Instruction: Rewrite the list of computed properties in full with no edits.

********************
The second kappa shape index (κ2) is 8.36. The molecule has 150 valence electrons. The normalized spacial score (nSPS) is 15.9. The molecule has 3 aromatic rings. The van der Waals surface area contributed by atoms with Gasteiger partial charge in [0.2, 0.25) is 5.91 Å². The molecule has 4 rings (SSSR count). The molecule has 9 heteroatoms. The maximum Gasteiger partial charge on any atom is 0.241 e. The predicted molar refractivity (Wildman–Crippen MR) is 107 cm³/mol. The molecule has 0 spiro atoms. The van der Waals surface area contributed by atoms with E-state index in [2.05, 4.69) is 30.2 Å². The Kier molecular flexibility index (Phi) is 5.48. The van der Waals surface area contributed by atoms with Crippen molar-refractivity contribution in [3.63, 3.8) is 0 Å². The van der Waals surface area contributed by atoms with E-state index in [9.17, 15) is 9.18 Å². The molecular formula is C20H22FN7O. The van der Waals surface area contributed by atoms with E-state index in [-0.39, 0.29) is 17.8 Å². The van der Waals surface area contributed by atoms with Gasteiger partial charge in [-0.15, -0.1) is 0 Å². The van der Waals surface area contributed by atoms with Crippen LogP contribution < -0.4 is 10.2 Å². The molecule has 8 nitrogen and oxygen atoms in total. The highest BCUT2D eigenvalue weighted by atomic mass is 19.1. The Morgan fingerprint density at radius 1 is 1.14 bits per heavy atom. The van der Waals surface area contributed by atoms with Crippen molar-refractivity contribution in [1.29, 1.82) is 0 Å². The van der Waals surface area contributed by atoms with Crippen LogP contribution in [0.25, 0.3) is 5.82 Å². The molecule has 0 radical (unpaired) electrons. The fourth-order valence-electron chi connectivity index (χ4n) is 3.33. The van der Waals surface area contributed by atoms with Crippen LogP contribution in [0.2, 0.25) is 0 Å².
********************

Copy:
The second kappa shape index (κ2) is 8.36. The molecule has 150 valence electrons. The normalized spacial score (nSPS) is 15.9. The molecule has 3 aromatic rings. The van der Waals surface area contributed by atoms with Gasteiger partial charge in [0.2, 0.25) is 5.91 Å². The molecule has 4 rings (SSSR count). The molecule has 9 heteroatoms. The maximum Gasteiger partial charge on any atom is 0.241 e. The predicted molar refractivity (Wildman–Crippen MR) is 107 cm³/mol. The molecule has 0 spiro atoms. The van der Waals surface area contributed by atoms with E-state index in [2.05, 4.69) is 30.2 Å². The Kier molecular flexibility index (Phi) is 5.48. The van der Waals surface area contributed by atoms with Crippen molar-refractivity contribution in [3.63, 3.8) is 0 Å². The van der Waals surface area contributed by atoms with E-state index in [9.17, 15) is 9.18 Å². The molecular formula is C20H22FN7O. The van der Waals surface area contributed by atoms with E-state index in [-0.39, 0.29) is 17.8 Å². The van der Waals surface area contributed by atoms with Gasteiger partial charge in [-0.15, -0.1) is 0 Å². The van der Waals surface area contributed by atoms with Crippen LogP contribution < -0.4 is 10.2 Å². The molecule has 8 nitrogen and oxygen atoms in total. The highest BCUT2D eigenvalue weighted by atomic mass is 19.1. The Morgan fingerprint density at radius 1 is 1.14 bits per heavy atom. The van der Waals surface area contributed by atoms with Crippen molar-refractivity contribution in [1.29, 1.82) is 0 Å². The van der Waals surface area contributed by atoms with Crippen LogP contribution in [0.25, 0.3) is 5.82 Å². The molecule has 0 radical (unpaired) electrons. The fourth-order valence-electron chi connectivity index (χ4n) is 3.33. The van der Waals surface area contributed by atoms with Crippen LogP contribution in [0.2, 0.25) is 0 Å².